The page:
These are more difficult to set but are a lot more versatile.  The scissor trap is going to play its role when you cannot fit a choker or the run is too deep.  You will place the scissor trap at an angle on runs along fence lines, the foundation of the home, landscaping, etc…  You will also utilize the scissor trap when the run is below the surface.  Like we talked about earlier, you need to pull back the turf and dig down to find the run between two mounds or feeding areas. This is where the scissor trap gets the name: Out-of-Sight.

You have successfully placed your traps and bait, what do you do now?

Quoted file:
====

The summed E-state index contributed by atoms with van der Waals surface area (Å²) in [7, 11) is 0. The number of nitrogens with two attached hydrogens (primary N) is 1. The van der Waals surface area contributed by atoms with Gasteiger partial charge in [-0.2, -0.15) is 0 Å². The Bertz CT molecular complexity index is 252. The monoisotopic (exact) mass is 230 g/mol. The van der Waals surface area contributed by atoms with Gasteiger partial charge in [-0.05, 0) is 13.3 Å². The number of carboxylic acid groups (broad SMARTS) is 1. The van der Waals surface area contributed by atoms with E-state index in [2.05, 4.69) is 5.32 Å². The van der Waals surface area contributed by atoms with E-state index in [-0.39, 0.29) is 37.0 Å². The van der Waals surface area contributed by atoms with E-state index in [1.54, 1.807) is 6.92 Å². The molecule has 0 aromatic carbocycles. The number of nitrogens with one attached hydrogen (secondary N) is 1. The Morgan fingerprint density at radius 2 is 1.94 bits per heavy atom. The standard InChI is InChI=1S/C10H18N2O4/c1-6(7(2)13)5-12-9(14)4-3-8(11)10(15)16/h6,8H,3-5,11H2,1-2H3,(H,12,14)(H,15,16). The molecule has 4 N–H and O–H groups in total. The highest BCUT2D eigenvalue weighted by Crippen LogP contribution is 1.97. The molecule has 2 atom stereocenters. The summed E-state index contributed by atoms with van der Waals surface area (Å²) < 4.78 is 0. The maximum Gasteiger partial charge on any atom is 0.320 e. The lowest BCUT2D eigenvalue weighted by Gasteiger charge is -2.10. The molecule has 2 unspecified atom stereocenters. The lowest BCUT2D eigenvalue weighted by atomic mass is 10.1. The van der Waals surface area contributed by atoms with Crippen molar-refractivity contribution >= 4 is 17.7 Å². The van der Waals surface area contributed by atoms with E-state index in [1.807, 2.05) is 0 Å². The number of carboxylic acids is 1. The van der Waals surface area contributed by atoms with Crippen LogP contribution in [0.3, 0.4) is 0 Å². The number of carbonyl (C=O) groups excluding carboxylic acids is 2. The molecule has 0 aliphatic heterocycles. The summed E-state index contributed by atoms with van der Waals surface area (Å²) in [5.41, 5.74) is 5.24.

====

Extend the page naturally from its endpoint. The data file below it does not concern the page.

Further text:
Like we talked about earlier, it is a process. Let the traps sit for at least a few days unless one has sprung.

It has been a few days since I placed my bait and traps, I’m ready to go back out.
Great! If you have gone back out after a couple of days, you are already ahead of many of the homeowners that attempt and fail. As the number one problem is people place traps/bait/repellent and don’t revisit it again. Then they think “Well, that was a waste.”  Now is where your will power and perseverance come into play. If you caught one, great! If not, don’t be discouraged, it’s a tough road ahead. Utilize the same philosophies that we talked about above and repeat the process of putting in more worms and relocating the traps if they have not caught anything.

When I got outside some of my traps were missing. What happened?